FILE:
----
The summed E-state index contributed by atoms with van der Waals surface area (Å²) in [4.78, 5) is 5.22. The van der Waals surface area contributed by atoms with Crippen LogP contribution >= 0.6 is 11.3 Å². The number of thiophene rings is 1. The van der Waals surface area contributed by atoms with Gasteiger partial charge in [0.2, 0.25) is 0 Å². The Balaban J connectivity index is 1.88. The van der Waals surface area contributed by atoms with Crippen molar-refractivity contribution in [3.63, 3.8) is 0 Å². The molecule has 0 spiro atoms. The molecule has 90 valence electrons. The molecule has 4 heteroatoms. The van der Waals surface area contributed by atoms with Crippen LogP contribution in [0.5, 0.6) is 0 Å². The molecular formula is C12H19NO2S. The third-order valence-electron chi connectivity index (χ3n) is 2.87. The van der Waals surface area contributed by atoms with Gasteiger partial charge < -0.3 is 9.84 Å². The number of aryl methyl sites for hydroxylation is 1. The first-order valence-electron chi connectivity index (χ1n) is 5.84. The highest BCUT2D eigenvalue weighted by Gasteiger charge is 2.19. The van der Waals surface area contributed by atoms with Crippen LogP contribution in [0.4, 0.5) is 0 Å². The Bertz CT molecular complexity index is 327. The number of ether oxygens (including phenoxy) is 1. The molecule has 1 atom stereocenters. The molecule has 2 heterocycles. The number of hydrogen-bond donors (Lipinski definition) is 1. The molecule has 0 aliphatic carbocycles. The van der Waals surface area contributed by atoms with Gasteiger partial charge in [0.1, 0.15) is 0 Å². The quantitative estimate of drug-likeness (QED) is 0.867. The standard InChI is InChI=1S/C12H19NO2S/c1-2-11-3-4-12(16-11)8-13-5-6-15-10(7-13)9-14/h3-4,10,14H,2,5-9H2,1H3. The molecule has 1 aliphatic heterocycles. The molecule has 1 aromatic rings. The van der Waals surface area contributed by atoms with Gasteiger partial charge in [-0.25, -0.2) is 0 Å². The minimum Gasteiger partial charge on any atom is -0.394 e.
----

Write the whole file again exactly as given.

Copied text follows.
The summed E-state index contributed by atoms with van der Waals surface area (Å²) in [4.78, 5) is 5.22. The van der Waals surface area contributed by atoms with Crippen LogP contribution >= 0.6 is 11.3 Å². The number of thiophene rings is 1. The van der Waals surface area contributed by atoms with Gasteiger partial charge in [0.2, 0.25) is 0 Å². The Balaban J connectivity index is 1.88. The van der Waals surface area contributed by atoms with Crippen molar-refractivity contribution in [3.63, 3.8) is 0 Å². The molecule has 0 spiro atoms. The molecule has 90 valence electrons. The molecule has 4 heteroatoms. The van der Waals surface area contributed by atoms with Crippen LogP contribution in [0.5, 0.6) is 0 Å². The molecular formula is C12H19NO2S. The third-order valence-electron chi connectivity index (χ3n) is 2.87. The van der Waals surface area contributed by atoms with Gasteiger partial charge < -0.3 is 9.84 Å². The number of aryl methyl sites for hydroxylation is 1. The first-order valence-electron chi connectivity index (χ1n) is 5.84. The highest BCUT2D eigenvalue weighted by Gasteiger charge is 2.19. The van der Waals surface area contributed by atoms with Crippen LogP contribution in [0.4, 0.5) is 0 Å². The Bertz CT molecular complexity index is 327. The number of ether oxygens (including phenoxy) is 1. The molecule has 1 atom stereocenters. The molecule has 2 heterocycles. The number of hydrogen-bond donors (Lipinski definition) is 1. The molecule has 0 aliphatic carbocycles. The van der Waals surface area contributed by atoms with Gasteiger partial charge in [0.1, 0.15) is 0 Å². The quantitative estimate of drug-likeness (QED) is 0.867. The standard InChI is InChI=1S/C12H19NO2S/c1-2-11-3-4-12(16-11)8-13-5-6-15-10(7-13)9-14/h3-4,10,14H,2,5-9H2,1H3. The molecule has 1 aliphatic heterocycles. The molecule has 1 aromatic rings. The van der Waals surface area contributed by atoms with Gasteiger partial charge in [-0.25, -0.2) is 0 Å². The minimum Gasteiger partial charge on any atom is -0.394 e.